V.N. Verma, J.
1. This appeal is directed against an order dated 21-5-1976 passed by I Additional Civil Judge, Kanpur allowing the objection of the judgment-debtor under Order 21, Rule 90 C. P. C. and setting aside the auction sale with respect to House No. 36/47 Ram Mohan ka Hata and House No, 128/142 Dwarikadhish Road, Kanpur,
2. One Ram Dutt Kajriwal brought a suit (Suit No. 1055 of 1952) against Purshottam Das Poddar at Calcutta and obtained an ex parte decree against him for Rs. 56,975 on 20-3-1952. The decree-holder got his decree transferred to the Court of I Civil Judge, Kanpur for execution. There he gave an application and prayed for attachment of three houses, namely, 36/47, Ram Mohan Ka Hata, 28/142 and 28/136 Dwarikadhish Road, Kanpur. In this case we are not concerned with the last mentioned house. The first two houses were attached by the Court Amin on 26-3-53. The judgment-debtor Purshottam Das Poddar filed an objection against the attachment under Order 21, Rule 54 C.P.C. and at the same time requested the Court to stay the sale of the attached houses. The Court, however, did not stay the same, instead it passed an order that the confirmation of the sale would not be done till further orders,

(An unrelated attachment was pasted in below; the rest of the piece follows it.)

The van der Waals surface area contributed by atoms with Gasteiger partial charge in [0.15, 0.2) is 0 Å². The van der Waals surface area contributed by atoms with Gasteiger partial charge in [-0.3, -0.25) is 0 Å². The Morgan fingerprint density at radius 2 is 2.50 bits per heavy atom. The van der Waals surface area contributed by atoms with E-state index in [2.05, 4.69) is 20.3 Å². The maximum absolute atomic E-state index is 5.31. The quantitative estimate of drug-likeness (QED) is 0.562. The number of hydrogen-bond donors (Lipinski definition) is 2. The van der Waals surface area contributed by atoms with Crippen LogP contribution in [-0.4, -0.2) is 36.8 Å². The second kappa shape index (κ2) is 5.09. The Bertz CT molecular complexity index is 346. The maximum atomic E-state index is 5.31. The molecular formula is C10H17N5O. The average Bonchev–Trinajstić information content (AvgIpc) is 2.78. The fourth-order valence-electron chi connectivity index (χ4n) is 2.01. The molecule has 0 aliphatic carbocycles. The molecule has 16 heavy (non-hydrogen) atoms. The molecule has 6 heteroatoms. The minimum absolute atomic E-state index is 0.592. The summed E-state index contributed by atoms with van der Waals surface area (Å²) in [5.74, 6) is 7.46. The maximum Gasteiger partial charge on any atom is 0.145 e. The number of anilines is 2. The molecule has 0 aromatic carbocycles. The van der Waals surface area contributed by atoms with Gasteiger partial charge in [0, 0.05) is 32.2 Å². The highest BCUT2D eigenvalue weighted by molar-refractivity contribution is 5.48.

3. On 16-9-1955 the two attached houses were auctioned by the approved auctioneers, namely, M/s. Sohan Lal & Sons. House No. 28/142, Dwarikadhish Road, Kanpur was purchased by Ram Krishan Kapoor for Rs. 13,250 while house No. 36/47, Ram Mohan Ka Hata was purchased by Jagmohan Lal, Kanodiya for Rs. 23,300. Thereafter, an objection was filed by the judgment-debtor on 16-10-1955 under Order 21, Rule 90 C. P. C. The hearing of this objection was adjourned on several dates. On 13-4-1957 the judgment-debtor filed an application before the Civil Judge mentioning therein that he hoped to get better purchasers for the two houses and they would be willing to pay Rs. 28,000 for house No. 36/47, Ram Moham Ka Hata and Rs. 16,000 for house No. 28/142, Dwarikadhish Road, Kanpur. He requested the Court to give him time till 28th May, 1957 to produce these purchasers. And in case he failed to produce such purchasers his objection under Order 21, Rule 90 C. P. C. may be dismissed and the sales made in favour of the auction-purchasers be confirmed. The Court gave the judgment-debtor time till 28-5-1957 to bring the purchasers as suggested by him and to get full purchase money deposited by them in Court by that date. In default his objection under Order 21, Rule 90 C.P.C. was to stand dismissed. On 27-5-1957 one Satya Narain made an application in the Court of Civil Judge accompanied by a tender for a sum of Rs. 16,000 stating therein that he was willing to purchase house No. 28/142, Dwarikadhish Road for Rs. 16,000. The Civil Judge ordered that he must deposit Rs. 16,000 by 28-5-1957 and listed the application for orders on 29-5-1957. On 28-5-1957 one Um Shanker Shukla also filed an application accompanied by a tender for a sum of Rs. 28,000 stating therein that he was willing to purchase house No. 36/47, Ram Mohan Ka Hata for Rs. 28,000. On that application also the Civil Judge ordered that money must be deposited by 28-5-1957 and his application be listed for orders on 29-5-1957. The tender filed by Satya Narain was signed by the Court on 27-5-1957 and the tender filed by Uma Shanker Shukla was signed on 28-5-1957. These tenders were returned to Satya Narain and Uma Shanker Shukla by the office of the Court on 28-5-1957. Thereafter, on the same day these persons presented those tenders to the Treasury Officer, On 29-5-1957 the tender submitted by Satya Narain was returned with an endorsement that an entry of the amount of tender in words was wanting. The tender submitted by Uma Shanker Shukla was returned with an endorsement that it was valid for payment up to 30-5-1957, As both Satya Narain and Uma Shanker Shukla failed to deposit money by 28-5-1957 the Court confirmed the sales in favour of the auction-purchasers on 29-5-1957. Aggrieved with the order passed by the Court, the judgment-debtor came up in appeal (F. A. F. Order No. 175 of 1957) to this Court. This Court held that as both Satya Narain and Uma Shanker Shukla had filed tenders in Court before 28th May, 1957 they will be deemed to have deposited their money on that date. The Court, therefore, set aside the order dated 29-5-1957 passed by the Civil Judge dismissing the objection filed by the judgment-debtor under Order 21, Rule 90 C. P. C. and remanded the case for deciding the objection in accordance with law.